Option 2

When a surgical procedure is not expected to restrict travel or access to your pain management physician, the post-op pain can be managed directly by the pain management physician. The advantage of this option is that it allows for continuity of care from the physician with the most intimate knowledge of your pain and your history of pain medications.

 

Buprenorphine (Butrans, Belbuca, Suboxone, Zubsolv, Bunavail)

Because of the special pharmacologic characteristics of buprenorphine, special attention must be taken to plan for post-operative pain management for those patients taking buprenorphine.

See: Buprenorphine – Emergency & Surgical Pain Management

 

 

Unplanned and Emergency Surgery/Surgical Procedures

Even when the circumstances are such that it is not possible to advise your pain management physician before a surgery or procedure, it is still the responsibility of the patient to fully inform the surgeon of their chronic pain management circumstances.

 

Please inform your pain management physician as soon as you are able to do so when planning any surgical or dental procedure so that he can assist you in meeting your pain management needs. Failure to do so may result in both medical and regulatory pitfalls that could otherwise be easily avoided.

 

Emphasis on Education

 

Accurate Clinic promotes patient education as the foundation of it’s medical care. In Dr. Ehlenberger’s integrative approach to patient care, including conventional and complementary and alternative medical (CAM) treatments, he may encourage or provide advice about the use of supplements. However, the specifics of choice of supplement, dosing and duration of treatment should be individualized through discussion with Dr. Ehlenberger. The following information and reference articles are presented to provide the reader with some of the latest research to facilitate evidence-based, informed decisions regarding the use of conventional as well as CAM treatments.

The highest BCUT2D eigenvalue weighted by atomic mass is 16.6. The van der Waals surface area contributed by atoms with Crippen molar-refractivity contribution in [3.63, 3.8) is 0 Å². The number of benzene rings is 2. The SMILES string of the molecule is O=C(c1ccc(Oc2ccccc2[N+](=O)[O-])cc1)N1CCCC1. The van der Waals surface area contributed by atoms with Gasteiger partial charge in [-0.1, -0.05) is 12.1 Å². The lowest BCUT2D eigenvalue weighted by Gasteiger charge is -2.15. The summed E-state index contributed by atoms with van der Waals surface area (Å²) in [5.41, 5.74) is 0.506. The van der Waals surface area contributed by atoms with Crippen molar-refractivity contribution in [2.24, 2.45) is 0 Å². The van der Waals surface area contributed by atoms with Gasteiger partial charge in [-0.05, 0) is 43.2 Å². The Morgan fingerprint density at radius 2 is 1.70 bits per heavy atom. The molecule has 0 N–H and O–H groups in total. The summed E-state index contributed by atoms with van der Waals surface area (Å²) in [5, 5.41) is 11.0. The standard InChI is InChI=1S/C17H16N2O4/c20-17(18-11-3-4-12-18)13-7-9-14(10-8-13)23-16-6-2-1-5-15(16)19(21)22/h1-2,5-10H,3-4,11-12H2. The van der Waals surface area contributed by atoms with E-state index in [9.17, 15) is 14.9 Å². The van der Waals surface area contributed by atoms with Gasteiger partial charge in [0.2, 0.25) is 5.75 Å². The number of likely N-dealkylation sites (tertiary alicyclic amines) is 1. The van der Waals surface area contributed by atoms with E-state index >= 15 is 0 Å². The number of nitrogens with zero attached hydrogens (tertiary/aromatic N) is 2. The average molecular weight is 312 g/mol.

For medical-legal reasons, access to these links is limited to patients enrolled in an Accurate Clinic medical program.

 

Please note also, that many of the benefits for medications described on this web site include “off-label” use for a medication. Off-label prescribing refers to the use of medication for a condition not named in its FDA approval. Physicians are free to prescribe any medication they want, as long as there is some evidence for usefulness. And remember that the lack of an FDA indication does not necessarily mean lack of efficacy—it sometimes means that no drug company has deemed the investment in clinical trials worth the eventual pay off.

 

Should you wish more information regarding any of the subjects listed – or not listed –  here, please contact Dr. Ehlenberger. He has literally thousands of published articles to share on hundreds of topics associated with pain management, weight loss, nutrition, addiction recovery and emergency medicine. It would take years for you to read them, as it did him.

 

For more information, please contact Accurate Clinic.